(excerpt from the RPD's response to CPRA letter dated Aug. 1, 2006)

1)Quarterly process of implementation of strategic
plan pursuant to guidelines set by workshop on 3/28

Response: "To date, consultant is still considering
the proposal from the City Manager's office"

Still considering? Maybe the contract that was offered has changed, since the promises made last March when signing Brann onboard appeared to be according to Hudson's jovial demeanor, a done deal. Was the city really serious when it intended to retain Brann in the first place or is this a case of crossing fingers?

Let's move onto the reforms, including extended compliance with several components of the stipulated judgment. Attorney Bill Lockyer, Brann, even the Human Relations Commission(see below) had recommended that all or a portion of the 22 recommendations remain in place. During the workshop, the city council agreed to do just that. In fact, councilman Frank Schiavone wanted the city council to address policy issues albeit through its Governmental Affairs subcommittee which he chairs. The police department's policies or anything else for that matter have yet to appear on an agenda for that committee.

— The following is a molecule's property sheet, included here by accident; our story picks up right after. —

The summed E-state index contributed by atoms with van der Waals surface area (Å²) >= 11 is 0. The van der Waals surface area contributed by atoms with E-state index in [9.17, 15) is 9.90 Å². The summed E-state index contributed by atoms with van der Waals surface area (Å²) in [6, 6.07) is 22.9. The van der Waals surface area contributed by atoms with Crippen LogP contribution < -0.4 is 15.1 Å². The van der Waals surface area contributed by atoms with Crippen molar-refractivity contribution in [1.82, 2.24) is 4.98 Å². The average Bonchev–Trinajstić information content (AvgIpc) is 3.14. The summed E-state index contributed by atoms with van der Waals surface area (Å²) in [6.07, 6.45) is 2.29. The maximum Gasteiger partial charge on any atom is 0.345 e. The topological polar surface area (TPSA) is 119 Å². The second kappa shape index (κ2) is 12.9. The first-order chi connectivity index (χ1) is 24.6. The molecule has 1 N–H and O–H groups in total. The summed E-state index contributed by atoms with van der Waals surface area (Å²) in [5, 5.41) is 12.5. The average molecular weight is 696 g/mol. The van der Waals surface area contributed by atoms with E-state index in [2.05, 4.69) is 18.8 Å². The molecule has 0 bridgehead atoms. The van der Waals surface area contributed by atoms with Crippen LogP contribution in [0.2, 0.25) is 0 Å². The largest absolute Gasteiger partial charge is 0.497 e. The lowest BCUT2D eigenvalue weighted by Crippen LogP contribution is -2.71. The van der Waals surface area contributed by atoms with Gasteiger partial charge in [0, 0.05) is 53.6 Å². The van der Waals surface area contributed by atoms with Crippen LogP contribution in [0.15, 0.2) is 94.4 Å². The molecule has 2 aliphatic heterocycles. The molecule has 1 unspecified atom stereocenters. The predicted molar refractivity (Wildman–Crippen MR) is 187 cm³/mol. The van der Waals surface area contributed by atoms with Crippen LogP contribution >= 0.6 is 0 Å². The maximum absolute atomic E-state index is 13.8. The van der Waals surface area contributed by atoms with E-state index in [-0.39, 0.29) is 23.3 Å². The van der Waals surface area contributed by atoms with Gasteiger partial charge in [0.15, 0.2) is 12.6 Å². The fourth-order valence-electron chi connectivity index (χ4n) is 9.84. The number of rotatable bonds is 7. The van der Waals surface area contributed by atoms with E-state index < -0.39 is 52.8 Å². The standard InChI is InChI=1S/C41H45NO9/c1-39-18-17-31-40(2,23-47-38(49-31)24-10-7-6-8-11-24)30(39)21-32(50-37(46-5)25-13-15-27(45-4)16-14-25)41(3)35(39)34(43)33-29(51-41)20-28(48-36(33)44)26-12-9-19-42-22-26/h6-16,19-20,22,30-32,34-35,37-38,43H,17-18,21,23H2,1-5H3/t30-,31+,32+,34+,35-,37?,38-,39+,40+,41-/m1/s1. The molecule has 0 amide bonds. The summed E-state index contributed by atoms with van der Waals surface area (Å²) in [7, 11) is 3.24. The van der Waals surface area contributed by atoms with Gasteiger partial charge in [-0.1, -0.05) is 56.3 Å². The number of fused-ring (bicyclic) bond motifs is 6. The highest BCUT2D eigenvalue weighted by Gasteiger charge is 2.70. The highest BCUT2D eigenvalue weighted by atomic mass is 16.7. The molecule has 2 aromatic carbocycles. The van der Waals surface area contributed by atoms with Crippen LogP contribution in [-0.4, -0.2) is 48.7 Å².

The $500,000 that was allotted to purchase 120 digital video recorders, enough to equip the remainder of the fleet of squad cars, at the eleventh hour of the end of the stipulated judgment still remains unspent, well at least on the video recorders. Hudson and his sidekick, Tom DeSantis presented a laundry list of items that had to be purchased before the promised video records, but that it would get done. Some day.

Last December, the department and city had also promised to revamp the department's "cultural sensitivity" curriculum, which Chief Russ Leach called "inadequate" and "outdated". That item was referred to the community relations office, for further work. However, according to the response to the CPRA request, which included an intra-department memo sent by Officer Melissa Brazil, from Personnel and Training, about a planned meeting in September, the department is still implementing the same diversity training program from the University of California, Riverside Extension Center which was part of that "outdated" training.